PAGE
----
...There would have been a total of 374 of these cards (/299 + /50 + /25 = 374) and 474 little bat squares (299+100+75).  Would it just take one bat to make all the squares?

...Does it strike anyone else as odd that the single piece is in a circle while the other cards have the pieces in squares?  I would have gone for some consistency across the designs.

Thursday, September 18, 2014

A Completed Set Thanks to a Generous Reader!!

Back in July I wrote a post about a near-complete set that I've been trying to finish.  The 1990 Broder Windy City Superstars set has ten cards, but for the longest time I was stuck on nine.  Not only was I stuck, but I couldn't find a checklist that gave me the name of the player who had card #6, the one I was missing.

Thanks to the wonderful WW readers out there, I learned that the missing player was Shawon Dunston.

Now, thanks to a very generous WW reader, I have the missing card!


Reader Kevin emailed me and said that the card was a part of a lot of Cubs card that he had picked up.  He also asked if I wanted it.  My answer....YES!!!!!!!!!!!!!!

He dropped the card in the mail, the USPS did their thing, and now I can scratch this off of my most wanted list.  Thank you Kevin!!

When I was on the hunt for the card I made my own version...

...which isn't too far from the real thing.

And with the 10-card set now complete, here is a look at all of them:



Wednesday, September 17, 2014

Trade Links: The 2014 Cubs

With the way that Theo/Jed are building the team, there aren't many trade links with the current Cubs team and the ones that are in place are pretty short.

The team has been built with either players that have come through the Cubs' system or player that have been picked up off of the scrap heap.  In both cases, these players have no trade link.  Those on the current roster with no link include John Baker, Welington Castillo, Starlin Castro, Luis Valbuena, Chris Coghlan, Arismendy Alcantara, Junior Lake, Ryan Sweeney,  Javier Baez, Ryan Kalish, Chris Valaika, Jorge Soler, Matt Szczur, Logan Watkins, Rafael Lopez, Edwin Jackson, Tsuyoshi Wada, Carlos Villanueva, Eric Kokish. Wesley Wright, Kyuji Fujikawa, Blake Parker, and Hector Rondon.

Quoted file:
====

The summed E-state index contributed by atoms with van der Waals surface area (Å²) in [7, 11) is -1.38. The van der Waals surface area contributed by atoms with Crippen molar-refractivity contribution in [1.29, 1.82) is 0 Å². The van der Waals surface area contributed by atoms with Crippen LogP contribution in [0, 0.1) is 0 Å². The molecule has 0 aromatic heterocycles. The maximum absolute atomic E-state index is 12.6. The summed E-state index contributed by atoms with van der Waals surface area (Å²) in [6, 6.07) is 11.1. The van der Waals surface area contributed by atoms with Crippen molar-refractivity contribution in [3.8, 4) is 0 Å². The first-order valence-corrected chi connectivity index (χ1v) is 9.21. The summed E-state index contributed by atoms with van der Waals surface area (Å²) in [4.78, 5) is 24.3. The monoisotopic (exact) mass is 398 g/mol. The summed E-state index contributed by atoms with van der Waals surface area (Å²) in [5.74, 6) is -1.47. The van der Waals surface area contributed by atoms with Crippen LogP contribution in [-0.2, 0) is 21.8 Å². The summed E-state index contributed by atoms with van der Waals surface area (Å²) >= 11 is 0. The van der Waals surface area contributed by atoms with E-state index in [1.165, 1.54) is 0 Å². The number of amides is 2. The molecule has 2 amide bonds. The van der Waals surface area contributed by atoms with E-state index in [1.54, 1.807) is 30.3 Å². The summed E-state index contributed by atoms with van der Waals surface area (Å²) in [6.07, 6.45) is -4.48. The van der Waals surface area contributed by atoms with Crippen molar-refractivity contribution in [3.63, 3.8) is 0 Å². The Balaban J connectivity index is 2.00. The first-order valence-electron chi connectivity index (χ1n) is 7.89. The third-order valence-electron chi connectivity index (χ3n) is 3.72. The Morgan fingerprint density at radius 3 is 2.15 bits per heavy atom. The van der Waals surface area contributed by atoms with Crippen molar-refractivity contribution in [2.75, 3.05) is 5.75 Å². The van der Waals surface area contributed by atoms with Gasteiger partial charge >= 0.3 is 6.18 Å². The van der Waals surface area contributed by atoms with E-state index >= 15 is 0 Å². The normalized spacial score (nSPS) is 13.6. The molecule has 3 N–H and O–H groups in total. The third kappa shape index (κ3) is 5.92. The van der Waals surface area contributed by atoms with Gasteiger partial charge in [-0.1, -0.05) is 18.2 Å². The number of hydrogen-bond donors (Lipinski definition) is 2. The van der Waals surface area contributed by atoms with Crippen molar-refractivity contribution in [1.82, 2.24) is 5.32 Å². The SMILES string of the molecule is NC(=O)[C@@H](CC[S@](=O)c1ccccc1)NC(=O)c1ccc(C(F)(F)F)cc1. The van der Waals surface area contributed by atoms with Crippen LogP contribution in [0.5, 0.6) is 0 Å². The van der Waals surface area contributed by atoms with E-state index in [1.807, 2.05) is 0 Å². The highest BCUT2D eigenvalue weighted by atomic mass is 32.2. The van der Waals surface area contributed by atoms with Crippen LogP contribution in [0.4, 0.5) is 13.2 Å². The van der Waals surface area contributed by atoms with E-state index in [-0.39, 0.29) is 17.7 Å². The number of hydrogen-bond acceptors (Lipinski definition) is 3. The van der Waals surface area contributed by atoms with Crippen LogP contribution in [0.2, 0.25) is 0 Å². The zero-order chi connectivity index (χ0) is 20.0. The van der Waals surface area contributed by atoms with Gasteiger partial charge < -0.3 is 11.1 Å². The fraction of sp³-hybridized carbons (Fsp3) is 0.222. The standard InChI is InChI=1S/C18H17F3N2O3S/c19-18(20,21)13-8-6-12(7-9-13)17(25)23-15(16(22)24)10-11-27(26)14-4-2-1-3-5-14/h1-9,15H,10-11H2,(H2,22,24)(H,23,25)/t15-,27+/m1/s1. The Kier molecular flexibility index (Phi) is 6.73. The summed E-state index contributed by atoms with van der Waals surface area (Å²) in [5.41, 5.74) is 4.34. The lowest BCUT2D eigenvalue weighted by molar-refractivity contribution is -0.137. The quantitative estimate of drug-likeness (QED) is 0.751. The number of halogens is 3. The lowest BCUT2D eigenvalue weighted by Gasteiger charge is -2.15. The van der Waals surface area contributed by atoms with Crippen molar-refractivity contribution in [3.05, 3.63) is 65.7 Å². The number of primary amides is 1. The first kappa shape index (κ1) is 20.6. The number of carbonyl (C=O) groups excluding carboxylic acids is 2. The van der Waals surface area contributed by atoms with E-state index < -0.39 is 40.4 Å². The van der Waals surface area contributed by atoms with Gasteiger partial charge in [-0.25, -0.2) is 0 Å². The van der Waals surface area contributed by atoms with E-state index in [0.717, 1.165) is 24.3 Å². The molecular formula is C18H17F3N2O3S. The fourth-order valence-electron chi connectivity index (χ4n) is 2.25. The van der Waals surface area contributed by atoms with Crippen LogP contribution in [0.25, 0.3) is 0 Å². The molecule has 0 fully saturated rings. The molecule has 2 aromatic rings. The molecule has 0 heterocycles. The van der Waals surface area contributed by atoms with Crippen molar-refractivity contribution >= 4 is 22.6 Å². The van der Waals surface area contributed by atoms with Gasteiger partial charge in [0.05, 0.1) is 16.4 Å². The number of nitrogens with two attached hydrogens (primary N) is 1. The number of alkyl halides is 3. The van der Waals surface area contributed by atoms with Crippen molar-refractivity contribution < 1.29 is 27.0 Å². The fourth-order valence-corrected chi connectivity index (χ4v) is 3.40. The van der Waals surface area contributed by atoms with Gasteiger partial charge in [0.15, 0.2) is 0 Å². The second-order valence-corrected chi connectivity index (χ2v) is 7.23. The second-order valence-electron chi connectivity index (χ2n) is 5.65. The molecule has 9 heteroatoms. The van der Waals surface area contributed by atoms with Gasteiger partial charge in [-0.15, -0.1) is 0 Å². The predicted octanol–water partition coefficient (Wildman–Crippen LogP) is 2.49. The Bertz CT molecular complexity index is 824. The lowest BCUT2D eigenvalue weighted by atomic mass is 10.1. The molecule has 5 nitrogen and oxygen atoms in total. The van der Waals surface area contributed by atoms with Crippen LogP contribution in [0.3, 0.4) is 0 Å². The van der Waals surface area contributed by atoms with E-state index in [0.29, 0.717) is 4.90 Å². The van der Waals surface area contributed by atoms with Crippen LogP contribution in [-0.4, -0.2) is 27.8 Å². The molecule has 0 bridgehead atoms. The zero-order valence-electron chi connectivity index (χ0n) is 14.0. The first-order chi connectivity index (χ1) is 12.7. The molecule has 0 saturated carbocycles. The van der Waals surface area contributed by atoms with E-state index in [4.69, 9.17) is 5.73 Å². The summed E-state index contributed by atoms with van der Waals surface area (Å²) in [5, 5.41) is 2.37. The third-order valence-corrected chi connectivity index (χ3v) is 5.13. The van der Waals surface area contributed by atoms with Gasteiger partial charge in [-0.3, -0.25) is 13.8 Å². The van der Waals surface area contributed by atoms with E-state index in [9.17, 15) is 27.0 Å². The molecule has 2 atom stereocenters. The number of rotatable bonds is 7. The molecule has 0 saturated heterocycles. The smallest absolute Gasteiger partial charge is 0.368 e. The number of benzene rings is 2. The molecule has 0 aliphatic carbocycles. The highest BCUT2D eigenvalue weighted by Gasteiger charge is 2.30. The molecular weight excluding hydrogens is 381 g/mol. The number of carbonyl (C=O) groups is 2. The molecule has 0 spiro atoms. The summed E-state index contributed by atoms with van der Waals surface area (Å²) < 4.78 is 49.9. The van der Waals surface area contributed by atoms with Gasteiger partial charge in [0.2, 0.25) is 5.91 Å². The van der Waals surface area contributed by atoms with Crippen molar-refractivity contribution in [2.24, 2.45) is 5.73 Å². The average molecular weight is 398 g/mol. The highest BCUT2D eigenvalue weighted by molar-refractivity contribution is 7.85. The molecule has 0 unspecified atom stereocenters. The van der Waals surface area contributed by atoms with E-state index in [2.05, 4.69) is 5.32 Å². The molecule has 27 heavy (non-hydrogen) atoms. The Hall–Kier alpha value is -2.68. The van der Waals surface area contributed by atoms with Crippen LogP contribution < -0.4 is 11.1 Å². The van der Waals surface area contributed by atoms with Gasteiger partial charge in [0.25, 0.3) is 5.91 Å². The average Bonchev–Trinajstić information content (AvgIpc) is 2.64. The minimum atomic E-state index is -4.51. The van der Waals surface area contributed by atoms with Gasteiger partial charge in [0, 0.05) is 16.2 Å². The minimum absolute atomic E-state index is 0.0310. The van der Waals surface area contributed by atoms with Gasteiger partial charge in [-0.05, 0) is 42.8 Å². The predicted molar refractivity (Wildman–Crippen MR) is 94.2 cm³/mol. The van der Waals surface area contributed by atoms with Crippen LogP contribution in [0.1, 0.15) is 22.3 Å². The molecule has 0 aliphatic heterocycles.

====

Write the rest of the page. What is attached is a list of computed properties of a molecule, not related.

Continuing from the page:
Of the players that are left, only three of them have a three man link, and they were all part of the same trade...


Mike Olt, Justin Grimm, and Neil Ramirez (no Cub card available) came to the Cubs for...

...Matt Garza, who came to the Cubs from the Rays with Zac Rosscup for several prospects signed or drafted by the Cubs including...

...Sam Fuld.  The trade links end here

All of the other trade links for any current Cub are just two player links

The oldest would be...


Travis Wood, who came in a trade for Sean Marshall, who was drafted by the Cubs in 2003.

Here's the rest, in no particular order:


Anthony Rizzo, traded for Andrew Cashner, drafted in 2008


Justin Ruggiano came via a trade for Brian Bogusevic, a free agent signing.


Jake Arrieta and Pedro Strop came from the Orioles for Steve Clevenger (draft choice) and Scott Feldman (free agent).


Kyle Hendricks and Christian Villanueva were part of the Ryan Dempster trade, and Dempster was a free agent signing in 2004.

Jacob Turner was traded for two prospects.

Dan Straily became a Cub in exchange for Jeff Samardzija, a Cubs draft pick.

Felix Doubront was traded for the infamous player to be named later